For Younis, sumud inside prison emerges from the belief in a cause. It is nourished when the prisoner understands that he is not a criminal, but a political prisoner who is in constant battle with the occupier. For resistance fighters, the battle with the colonizer doesn’t end when you have been captured and sent to prison. In fact, that’s when a new fight begins. From then on, the prisoner challenges all methods of surveillance and control employed by the Israeli prison authorities, which are designed to defeat him and plant despair in his heart.
Israeli prisons attempt to dominate prisoners through surveillance, torture, and control. The Israeli Prison Service (IPS) uses the principle of punishment to erode the will of the detainees, either through physical punishment or psychological torture. All this is to break the prisoners from within.
The response of prisoners is to direct their personal and collective values to sustain stoicism, resilience, and resistance. Younis described it as being “in a state of constant struggle with the prison administration.”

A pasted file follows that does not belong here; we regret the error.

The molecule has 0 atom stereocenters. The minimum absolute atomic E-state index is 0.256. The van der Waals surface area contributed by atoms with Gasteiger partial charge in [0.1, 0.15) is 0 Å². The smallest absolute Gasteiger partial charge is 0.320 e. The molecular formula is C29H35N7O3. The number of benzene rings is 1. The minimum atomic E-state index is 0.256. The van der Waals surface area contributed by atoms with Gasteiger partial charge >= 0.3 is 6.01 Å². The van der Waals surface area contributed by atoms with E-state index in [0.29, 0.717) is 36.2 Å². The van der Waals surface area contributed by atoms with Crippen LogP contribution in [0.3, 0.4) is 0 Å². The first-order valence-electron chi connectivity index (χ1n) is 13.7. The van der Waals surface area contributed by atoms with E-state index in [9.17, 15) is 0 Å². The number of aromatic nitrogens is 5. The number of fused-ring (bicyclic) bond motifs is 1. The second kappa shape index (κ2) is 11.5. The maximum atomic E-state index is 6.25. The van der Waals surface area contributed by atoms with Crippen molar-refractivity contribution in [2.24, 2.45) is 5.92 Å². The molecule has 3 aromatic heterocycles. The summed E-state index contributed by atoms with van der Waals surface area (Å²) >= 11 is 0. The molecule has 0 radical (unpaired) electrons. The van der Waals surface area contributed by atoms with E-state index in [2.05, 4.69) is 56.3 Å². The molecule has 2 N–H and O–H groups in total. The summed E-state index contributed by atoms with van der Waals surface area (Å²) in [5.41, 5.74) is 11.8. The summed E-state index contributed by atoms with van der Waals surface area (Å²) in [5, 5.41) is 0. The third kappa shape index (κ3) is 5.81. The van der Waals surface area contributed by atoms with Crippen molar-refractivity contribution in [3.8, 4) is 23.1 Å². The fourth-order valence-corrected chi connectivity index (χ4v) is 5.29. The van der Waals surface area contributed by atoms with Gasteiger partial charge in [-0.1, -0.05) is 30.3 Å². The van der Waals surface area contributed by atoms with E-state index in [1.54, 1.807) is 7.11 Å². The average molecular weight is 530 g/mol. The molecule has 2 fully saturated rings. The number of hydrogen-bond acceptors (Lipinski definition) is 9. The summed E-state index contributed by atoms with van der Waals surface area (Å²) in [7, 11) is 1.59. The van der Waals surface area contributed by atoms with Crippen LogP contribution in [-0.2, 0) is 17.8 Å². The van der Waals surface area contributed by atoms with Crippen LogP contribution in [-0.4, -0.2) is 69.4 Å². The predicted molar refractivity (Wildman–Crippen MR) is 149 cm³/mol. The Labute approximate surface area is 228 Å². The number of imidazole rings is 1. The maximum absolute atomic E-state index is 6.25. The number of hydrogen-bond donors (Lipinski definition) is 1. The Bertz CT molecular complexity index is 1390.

“We rejected all attempts to tame and subjugate us,” he told me. “And we succeeded in putting an end to all these attempts through our unity and collective solidarity.”
Prison life in stages
Political detainees endure a set of punitive measures after they are arrested. The first is the interrogation period, which may last anywhere from several hours to days — sometimes even months. During this period, they are subjected to a variety of torture methods, both physical and psychological.
After the investigation is concluded, the prisoners find themselves released into the general prison population. Within the confines of those cells and military-patrolled walls, prisoners establish their own society, completely cut off from their previous lives, and isolated from the society they used to inhabit.